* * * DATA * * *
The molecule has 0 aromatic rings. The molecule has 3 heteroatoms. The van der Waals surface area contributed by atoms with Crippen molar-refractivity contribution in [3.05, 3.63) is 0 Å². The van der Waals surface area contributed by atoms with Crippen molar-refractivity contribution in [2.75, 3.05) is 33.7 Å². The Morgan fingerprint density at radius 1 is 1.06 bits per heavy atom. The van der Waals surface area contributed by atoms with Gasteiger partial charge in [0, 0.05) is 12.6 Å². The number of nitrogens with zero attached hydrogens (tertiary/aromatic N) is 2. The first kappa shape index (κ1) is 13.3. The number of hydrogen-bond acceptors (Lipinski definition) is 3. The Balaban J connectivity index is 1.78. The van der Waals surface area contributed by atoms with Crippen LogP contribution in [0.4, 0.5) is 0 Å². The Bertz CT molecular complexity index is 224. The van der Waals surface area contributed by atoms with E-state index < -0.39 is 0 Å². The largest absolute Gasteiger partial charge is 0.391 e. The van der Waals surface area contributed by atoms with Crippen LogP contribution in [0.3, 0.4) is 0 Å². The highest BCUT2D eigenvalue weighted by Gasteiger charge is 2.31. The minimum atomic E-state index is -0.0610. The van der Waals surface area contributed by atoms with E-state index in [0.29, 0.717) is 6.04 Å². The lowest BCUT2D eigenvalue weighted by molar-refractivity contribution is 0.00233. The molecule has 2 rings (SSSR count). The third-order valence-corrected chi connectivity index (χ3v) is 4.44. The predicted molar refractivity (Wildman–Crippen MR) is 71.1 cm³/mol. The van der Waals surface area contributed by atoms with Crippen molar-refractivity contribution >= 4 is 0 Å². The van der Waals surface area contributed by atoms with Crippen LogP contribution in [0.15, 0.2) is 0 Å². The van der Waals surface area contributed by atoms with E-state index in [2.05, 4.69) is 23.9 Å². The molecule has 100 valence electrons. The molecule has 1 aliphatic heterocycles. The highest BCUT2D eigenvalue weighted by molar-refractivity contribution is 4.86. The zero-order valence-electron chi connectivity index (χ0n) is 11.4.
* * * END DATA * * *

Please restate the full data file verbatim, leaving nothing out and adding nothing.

The molecule has 0 aromatic rings. The molecule has 3 heteroatoms. The van der Waals surface area contributed by atoms with Crippen molar-refractivity contribution in [3.05, 3.63) is 0 Å². The van der Waals surface area contributed by atoms with Crippen molar-refractivity contribution in [2.75, 3.05) is 33.7 Å². The Morgan fingerprint density at radius 1 is 1.06 bits per heavy atom. The van der Waals surface area contributed by atoms with Gasteiger partial charge in [0, 0.05) is 12.6 Å². The number of nitrogens with zero attached hydrogens (tertiary/aromatic N) is 2. The first kappa shape index (κ1) is 13.3. The number of hydrogen-bond acceptors (Lipinski definition) is 3. The Balaban J connectivity index is 1.78. The van der Waals surface area contributed by atoms with Crippen LogP contribution in [0.4, 0.5) is 0 Å². The Bertz CT molecular complexity index is 224. The van der Waals surface area contributed by atoms with E-state index < -0.39 is 0 Å². The largest absolute Gasteiger partial charge is 0.391 e. The van der Waals surface area contributed by atoms with Crippen LogP contribution in [0.3, 0.4) is 0 Å². The highest BCUT2D eigenvalue weighted by Gasteiger charge is 2.31. The minimum atomic E-state index is -0.0610. The van der Waals surface area contributed by atoms with E-state index in [0.29, 0.717) is 6.04 Å². The lowest BCUT2D eigenvalue weighted by molar-refractivity contribution is 0.00233. The molecule has 2 rings (SSSR count). The third-order valence-corrected chi connectivity index (χ3v) is 4.44. The predicted molar refractivity (Wildman–Crippen MR) is 71.1 cm³/mol. The van der Waals surface area contributed by atoms with Crippen molar-refractivity contribution >= 4 is 0 Å². The van der Waals surface area contributed by atoms with Crippen LogP contribution in [0.15, 0.2) is 0 Å². The van der Waals surface area contributed by atoms with E-state index in [2.05, 4.69) is 23.9 Å². The molecule has 100 valence electrons. The molecule has 1 aliphatic heterocycles. The highest BCUT2D eigenvalue weighted by molar-refractivity contribution is 4.86. The zero-order valence-electron chi connectivity index (χ0n) is 11.4.